To reduce manual effort, drive a culture of data sharing and collaboration, and streamline workflow across functional teams, the most sophisticated organizations in the world leverage “data center automation via integration”.
Automation via integration is achieved by deploying and integrating modern DCIM solutions with out-of-the-box connectors that automatically populate data in the correct systems for a holistic view of all data center resources and their relationships.
DCIM software is commonly integrated with CMDBs such as ServiceNow, Jira, BMC, and Ivanti/Cherwell, ticketing systems such as ServiceNow and Jira, Dev Ops tools such as VMware, Ansible, Chef, Jenkins, and Puppet, and BMS systems such as Siemens, Johnson Controls, and Honeywell. It can also integrate with any other tool you have with the appropriate APIs.
Automation via integration empowers you to enable a single source of truth and automate anything from virtual machine management, provisioning and orchestration, parts management, server power budgeting, scheduled charts and reports for management, and email alerts for power and environmental threshold violations.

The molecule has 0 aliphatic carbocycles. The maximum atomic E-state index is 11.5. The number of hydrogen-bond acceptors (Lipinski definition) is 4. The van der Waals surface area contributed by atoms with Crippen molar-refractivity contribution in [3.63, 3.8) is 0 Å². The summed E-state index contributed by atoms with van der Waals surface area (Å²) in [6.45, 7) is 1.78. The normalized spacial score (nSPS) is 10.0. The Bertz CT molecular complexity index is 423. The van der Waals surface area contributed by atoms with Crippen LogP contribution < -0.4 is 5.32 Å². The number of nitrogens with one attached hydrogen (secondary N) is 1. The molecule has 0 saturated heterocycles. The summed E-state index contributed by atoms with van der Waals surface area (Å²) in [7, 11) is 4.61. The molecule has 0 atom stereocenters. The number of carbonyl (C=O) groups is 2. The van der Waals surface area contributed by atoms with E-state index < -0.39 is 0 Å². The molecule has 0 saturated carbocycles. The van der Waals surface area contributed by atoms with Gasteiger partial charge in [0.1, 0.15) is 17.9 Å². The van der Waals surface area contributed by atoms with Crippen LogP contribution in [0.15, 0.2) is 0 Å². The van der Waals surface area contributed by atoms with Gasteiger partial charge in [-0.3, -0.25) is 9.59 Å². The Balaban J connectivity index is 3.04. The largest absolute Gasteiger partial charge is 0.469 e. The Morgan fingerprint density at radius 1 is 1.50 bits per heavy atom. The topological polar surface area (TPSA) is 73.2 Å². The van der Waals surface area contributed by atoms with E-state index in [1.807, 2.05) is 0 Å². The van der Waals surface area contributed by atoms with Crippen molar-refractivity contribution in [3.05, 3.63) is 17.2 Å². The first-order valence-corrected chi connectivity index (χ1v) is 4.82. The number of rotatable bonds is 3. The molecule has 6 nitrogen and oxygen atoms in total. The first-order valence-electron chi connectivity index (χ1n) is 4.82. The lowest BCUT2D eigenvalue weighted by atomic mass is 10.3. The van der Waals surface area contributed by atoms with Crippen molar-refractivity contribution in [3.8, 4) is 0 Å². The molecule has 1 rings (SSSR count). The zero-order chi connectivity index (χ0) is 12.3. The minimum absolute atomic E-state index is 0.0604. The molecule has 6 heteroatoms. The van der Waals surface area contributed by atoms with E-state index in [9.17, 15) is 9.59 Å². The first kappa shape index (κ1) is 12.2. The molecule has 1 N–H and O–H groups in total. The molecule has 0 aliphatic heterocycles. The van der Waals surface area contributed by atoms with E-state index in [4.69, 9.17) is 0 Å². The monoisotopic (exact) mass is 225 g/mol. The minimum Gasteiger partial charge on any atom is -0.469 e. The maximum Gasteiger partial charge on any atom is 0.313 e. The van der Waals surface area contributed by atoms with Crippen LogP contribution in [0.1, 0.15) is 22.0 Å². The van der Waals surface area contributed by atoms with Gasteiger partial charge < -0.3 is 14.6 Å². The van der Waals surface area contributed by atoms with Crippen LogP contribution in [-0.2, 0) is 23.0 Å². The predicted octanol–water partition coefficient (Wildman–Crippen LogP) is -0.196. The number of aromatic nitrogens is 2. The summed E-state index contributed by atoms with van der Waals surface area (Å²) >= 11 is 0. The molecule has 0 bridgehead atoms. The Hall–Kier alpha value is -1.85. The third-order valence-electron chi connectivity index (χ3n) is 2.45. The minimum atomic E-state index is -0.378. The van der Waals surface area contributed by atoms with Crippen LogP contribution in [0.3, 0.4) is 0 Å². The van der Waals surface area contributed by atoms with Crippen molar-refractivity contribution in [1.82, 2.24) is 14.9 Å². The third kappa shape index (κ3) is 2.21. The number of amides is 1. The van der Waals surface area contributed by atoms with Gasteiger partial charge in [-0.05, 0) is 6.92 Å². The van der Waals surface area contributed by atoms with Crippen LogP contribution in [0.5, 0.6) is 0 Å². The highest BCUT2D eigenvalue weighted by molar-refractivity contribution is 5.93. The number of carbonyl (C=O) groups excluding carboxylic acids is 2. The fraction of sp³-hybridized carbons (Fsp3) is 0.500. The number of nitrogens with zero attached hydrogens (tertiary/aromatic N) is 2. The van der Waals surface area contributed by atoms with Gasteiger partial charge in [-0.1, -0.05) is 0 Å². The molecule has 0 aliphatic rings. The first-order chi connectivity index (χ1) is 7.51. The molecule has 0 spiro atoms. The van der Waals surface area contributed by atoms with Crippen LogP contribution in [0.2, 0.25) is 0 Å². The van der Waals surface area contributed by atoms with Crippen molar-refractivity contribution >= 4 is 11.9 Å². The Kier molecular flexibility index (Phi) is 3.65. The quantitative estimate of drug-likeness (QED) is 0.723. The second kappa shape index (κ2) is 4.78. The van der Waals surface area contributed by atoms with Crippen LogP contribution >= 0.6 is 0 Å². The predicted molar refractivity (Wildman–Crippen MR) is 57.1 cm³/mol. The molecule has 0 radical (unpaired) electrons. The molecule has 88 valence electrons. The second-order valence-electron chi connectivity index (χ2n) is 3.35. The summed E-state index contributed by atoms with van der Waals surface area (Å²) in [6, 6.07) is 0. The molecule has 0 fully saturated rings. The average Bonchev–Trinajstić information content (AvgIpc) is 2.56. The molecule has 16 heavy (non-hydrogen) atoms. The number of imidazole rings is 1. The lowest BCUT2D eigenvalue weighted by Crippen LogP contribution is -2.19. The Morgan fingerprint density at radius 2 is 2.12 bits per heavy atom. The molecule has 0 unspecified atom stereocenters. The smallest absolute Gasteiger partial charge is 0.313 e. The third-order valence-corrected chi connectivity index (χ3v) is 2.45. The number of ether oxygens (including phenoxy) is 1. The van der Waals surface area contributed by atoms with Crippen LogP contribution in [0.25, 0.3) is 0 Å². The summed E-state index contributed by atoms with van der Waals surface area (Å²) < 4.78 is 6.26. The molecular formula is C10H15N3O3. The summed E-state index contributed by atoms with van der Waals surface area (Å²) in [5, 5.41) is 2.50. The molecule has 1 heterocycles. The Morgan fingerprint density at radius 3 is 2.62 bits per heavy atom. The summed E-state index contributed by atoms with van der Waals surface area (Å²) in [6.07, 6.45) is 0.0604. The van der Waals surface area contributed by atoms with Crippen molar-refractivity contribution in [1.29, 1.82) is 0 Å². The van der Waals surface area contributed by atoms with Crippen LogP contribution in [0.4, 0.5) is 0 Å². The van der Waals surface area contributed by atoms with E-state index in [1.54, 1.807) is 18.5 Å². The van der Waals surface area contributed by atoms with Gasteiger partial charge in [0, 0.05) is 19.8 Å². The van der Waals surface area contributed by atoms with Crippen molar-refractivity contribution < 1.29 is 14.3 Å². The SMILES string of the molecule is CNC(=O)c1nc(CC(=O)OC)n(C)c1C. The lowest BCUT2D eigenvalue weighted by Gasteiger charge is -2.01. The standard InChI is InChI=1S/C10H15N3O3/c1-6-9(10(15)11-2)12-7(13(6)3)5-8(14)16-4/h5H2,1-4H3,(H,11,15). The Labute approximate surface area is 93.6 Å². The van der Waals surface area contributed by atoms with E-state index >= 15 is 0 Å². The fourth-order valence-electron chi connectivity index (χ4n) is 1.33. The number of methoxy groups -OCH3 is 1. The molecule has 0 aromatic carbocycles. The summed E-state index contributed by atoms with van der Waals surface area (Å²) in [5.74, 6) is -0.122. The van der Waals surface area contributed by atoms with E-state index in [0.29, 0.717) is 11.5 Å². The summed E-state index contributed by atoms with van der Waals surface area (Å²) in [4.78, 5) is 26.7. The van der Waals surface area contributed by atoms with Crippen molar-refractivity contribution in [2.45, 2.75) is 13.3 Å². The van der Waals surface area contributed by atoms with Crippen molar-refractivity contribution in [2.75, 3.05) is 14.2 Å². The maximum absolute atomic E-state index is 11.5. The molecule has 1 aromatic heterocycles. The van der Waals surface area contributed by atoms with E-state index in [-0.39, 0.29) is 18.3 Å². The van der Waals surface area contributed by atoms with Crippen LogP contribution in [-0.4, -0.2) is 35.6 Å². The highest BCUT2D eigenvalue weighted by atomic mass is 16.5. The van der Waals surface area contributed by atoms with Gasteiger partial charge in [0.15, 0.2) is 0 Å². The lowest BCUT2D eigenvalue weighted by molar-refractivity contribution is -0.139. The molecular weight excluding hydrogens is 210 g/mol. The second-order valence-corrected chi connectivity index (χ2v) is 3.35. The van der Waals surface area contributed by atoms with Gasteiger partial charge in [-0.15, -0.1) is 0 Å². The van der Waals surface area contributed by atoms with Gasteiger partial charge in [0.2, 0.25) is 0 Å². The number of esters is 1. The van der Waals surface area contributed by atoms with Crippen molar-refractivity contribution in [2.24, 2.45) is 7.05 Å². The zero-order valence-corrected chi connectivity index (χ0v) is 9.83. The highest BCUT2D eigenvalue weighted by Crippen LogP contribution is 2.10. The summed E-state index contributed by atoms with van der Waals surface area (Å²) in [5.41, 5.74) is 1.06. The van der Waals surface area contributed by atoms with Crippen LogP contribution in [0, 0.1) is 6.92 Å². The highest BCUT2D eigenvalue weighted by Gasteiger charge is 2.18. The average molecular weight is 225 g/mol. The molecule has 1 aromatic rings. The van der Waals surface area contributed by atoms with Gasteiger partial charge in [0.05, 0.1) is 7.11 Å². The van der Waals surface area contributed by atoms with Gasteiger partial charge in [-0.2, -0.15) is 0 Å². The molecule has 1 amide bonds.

Bringing It All Together
MDF/IDF closets are a mission-critical component of today’s distributed and complex data center environments, but they are often managed by disparate teams or overlooked.
However, when managed properly with tools that provide a centralized view of all resources and capacity across all sites, all teams can benefit.
Combine these best practices with DCIM software, and you’ll be on your way to dramatically simplifying MDF/IDF closet management and fostering behaviors that improve uptime, increase efficiency, and boost productivity.
Want to see how Sunbird’s second-generation DCIM solution makes it easy to manage a sprawling MDF/IDF estate? Get your free test drive today.